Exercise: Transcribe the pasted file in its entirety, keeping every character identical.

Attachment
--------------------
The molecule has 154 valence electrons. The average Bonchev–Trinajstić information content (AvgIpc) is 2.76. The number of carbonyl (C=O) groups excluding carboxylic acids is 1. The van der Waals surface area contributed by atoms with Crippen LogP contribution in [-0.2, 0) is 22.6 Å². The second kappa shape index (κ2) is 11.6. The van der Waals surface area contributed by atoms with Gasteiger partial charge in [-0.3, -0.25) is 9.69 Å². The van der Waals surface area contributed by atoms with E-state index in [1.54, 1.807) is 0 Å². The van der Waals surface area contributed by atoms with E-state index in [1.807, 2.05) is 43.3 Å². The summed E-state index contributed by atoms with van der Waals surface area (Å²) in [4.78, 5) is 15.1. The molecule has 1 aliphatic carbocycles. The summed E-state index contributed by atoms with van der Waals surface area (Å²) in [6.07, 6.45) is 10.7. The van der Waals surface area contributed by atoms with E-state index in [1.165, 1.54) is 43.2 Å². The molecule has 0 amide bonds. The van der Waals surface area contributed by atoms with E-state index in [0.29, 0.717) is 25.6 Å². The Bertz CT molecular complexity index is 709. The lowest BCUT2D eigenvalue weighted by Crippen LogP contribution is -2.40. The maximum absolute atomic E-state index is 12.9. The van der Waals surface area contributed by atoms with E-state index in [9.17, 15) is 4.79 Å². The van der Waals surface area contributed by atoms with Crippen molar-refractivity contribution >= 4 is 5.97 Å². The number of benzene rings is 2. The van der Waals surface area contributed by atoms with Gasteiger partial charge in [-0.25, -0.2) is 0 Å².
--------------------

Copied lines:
The molecule has 154 valence electrons. The average Bonchev–Trinajstić information content (AvgIpc) is 2.76. The number of carbonyl (C=O) groups excluding carboxylic acids is 1. The van der Waals surface area contributed by atoms with Crippen LogP contribution in [-0.2, 0) is 22.6 Å². The second kappa shape index (κ2) is 11.6. The van der Waals surface area contributed by atoms with Gasteiger partial charge in [-0.3, -0.25) is 9.69 Å². The van der Waals surface area contributed by atoms with E-state index in [1.54, 1.807) is 0 Å². The van der Waals surface area contributed by atoms with E-state index in [1.807, 2.05) is 43.3 Å². The summed E-state index contributed by atoms with van der Waals surface area (Å²) in [4.78, 5) is 15.1. The molecule has 1 aliphatic carbocycles. The summed E-state index contributed by atoms with van der Waals surface area (Å²) in [6.07, 6.45) is 10.7. The van der Waals surface area contributed by atoms with E-state index in [1.165, 1.54) is 43.2 Å². The molecule has 0 amide bonds. The van der Waals surface area contributed by atoms with E-state index in [0.29, 0.717) is 25.6 Å². The Bertz CT molecular complexity index is 709. The lowest BCUT2D eigenvalue weighted by Crippen LogP contribution is -2.40. The maximum absolute atomic E-state index is 12.9. The van der Waals surface area contributed by atoms with E-state index in [9.17, 15) is 4.79 Å². The van der Waals surface area contributed by atoms with Crippen molar-refractivity contribution >= 4 is 5.97 Å². The number of benzene rings is 2. The van der Waals surface area contributed by atoms with Gasteiger partial charge in [-0.25, -0.2) is 0 Å².